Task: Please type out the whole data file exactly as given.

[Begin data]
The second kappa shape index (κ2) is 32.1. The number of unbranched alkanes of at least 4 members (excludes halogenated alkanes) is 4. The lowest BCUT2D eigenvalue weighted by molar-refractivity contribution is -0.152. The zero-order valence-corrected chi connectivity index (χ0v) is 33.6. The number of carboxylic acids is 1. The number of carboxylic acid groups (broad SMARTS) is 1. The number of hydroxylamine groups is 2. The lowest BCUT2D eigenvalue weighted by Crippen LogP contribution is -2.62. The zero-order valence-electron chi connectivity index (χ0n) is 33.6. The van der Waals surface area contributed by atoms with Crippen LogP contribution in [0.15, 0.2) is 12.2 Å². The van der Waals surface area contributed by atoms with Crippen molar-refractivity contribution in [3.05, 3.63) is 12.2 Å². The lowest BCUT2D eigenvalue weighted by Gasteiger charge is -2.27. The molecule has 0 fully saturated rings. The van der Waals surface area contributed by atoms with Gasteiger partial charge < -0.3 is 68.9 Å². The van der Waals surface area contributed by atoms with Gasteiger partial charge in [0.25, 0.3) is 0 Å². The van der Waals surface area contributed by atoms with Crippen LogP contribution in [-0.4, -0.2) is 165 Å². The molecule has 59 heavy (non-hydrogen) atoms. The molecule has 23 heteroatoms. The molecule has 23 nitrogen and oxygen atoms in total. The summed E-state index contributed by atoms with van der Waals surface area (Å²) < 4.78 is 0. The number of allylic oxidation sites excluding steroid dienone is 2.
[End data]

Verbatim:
The second kappa shape index (κ2) is 32.1. The number of unbranched alkanes of at least 4 members (excludes halogenated alkanes) is 4. The lowest BCUT2D eigenvalue weighted by molar-refractivity contribution is -0.152. The zero-order valence-corrected chi connectivity index (χ0v) is 33.6. The number of carboxylic acids is 1. The number of carboxylic acid groups (broad SMARTS) is 1. The number of hydroxylamine groups is 2. The lowest BCUT2D eigenvalue weighted by Crippen LogP contribution is -2.62. The zero-order valence-electron chi connectivity index (χ0n) is 33.6. The van der Waals surface area contributed by atoms with Crippen LogP contribution in [0.15, 0.2) is 12.2 Å². The van der Waals surface area contributed by atoms with Crippen molar-refractivity contribution in [3.05, 3.63) is 12.2 Å². The lowest BCUT2D eigenvalue weighted by Gasteiger charge is -2.27. The molecule has 0 fully saturated rings. The van der Waals surface area contributed by atoms with Gasteiger partial charge < -0.3 is 68.9 Å². The van der Waals surface area contributed by atoms with Gasteiger partial charge in [0.25, 0.3) is 0 Å². The van der Waals surface area contributed by atoms with Crippen LogP contribution in [-0.4, -0.2) is 165 Å². The molecule has 59 heavy (non-hydrogen) atoms. The molecule has 23 heteroatoms. The molecule has 23 nitrogen and oxygen atoms in total. The summed E-state index contributed by atoms with van der Waals surface area (Å²) < 4.78 is 0. The number of allylic oxidation sites excluding steroid dienone is 2.